Herb latin name: Corydalis incisa


Family: Papaveraceae (Poppy Family)



Medicinal use of Corydalis incisa:

The dried and powdered flowers are used in the treatment of rectal collapse. An aqueous decoction of the plant is used in the treatment of abscesses.

Description of the plant:



Plant:
Biennial


Height:
30 cm
(11 3/4 inch)

Habitat of the herb:

Thickets and bamboo forests in lowland and foothills all over Japan. Grows in marshes.

Edible parts of Corydalis incisa:

Young plant - cooked in spring. Slightly deleterious.

Propagation of the herb:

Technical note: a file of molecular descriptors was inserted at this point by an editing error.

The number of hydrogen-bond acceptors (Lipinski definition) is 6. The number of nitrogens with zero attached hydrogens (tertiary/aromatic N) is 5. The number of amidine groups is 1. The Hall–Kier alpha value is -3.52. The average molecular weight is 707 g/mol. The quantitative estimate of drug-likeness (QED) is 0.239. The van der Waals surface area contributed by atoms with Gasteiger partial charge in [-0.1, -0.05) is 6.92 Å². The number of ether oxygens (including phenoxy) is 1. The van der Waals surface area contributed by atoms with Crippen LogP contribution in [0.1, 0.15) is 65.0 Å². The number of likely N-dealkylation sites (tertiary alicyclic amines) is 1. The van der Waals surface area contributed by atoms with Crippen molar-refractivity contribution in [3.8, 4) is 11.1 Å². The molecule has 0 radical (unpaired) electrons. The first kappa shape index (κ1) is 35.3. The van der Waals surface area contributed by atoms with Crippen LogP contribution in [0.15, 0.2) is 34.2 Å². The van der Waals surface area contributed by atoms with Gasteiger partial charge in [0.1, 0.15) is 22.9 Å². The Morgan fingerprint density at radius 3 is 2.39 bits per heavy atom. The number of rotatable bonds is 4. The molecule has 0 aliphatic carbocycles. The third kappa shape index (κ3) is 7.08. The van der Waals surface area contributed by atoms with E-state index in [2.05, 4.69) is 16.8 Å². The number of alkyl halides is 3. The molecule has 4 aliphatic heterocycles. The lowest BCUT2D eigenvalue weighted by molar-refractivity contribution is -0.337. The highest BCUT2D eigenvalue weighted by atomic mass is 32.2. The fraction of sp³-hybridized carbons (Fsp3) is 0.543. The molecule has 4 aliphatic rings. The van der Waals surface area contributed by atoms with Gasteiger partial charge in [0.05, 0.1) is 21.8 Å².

Seed - best sown as soon as it is ripe, the seed rapidly loses viability if it is allowed to become dry. Surface sow and keep moist, it usually germinates in 1 - 3 months at 15C. Germinates in spring according to another report. Two months warm, then a cold stratification improves the germination of stored seed. Seedlings only produce one leaf in their first year of growth and are very prone to damping off. This species is a biennial and probably germinates more easily than the perennial species.

Cultivation of Corydalis incisa:

Thickets and bamboo forests in lowland and foothills all over Japan. Grows in marshes.

Known hazards of Corydalis incisa:

Although no specific mention has been seen for this species, there is a report that Corydalis species are potentially toxic in moderate doses.

Plant information taken from the Plants For A Future.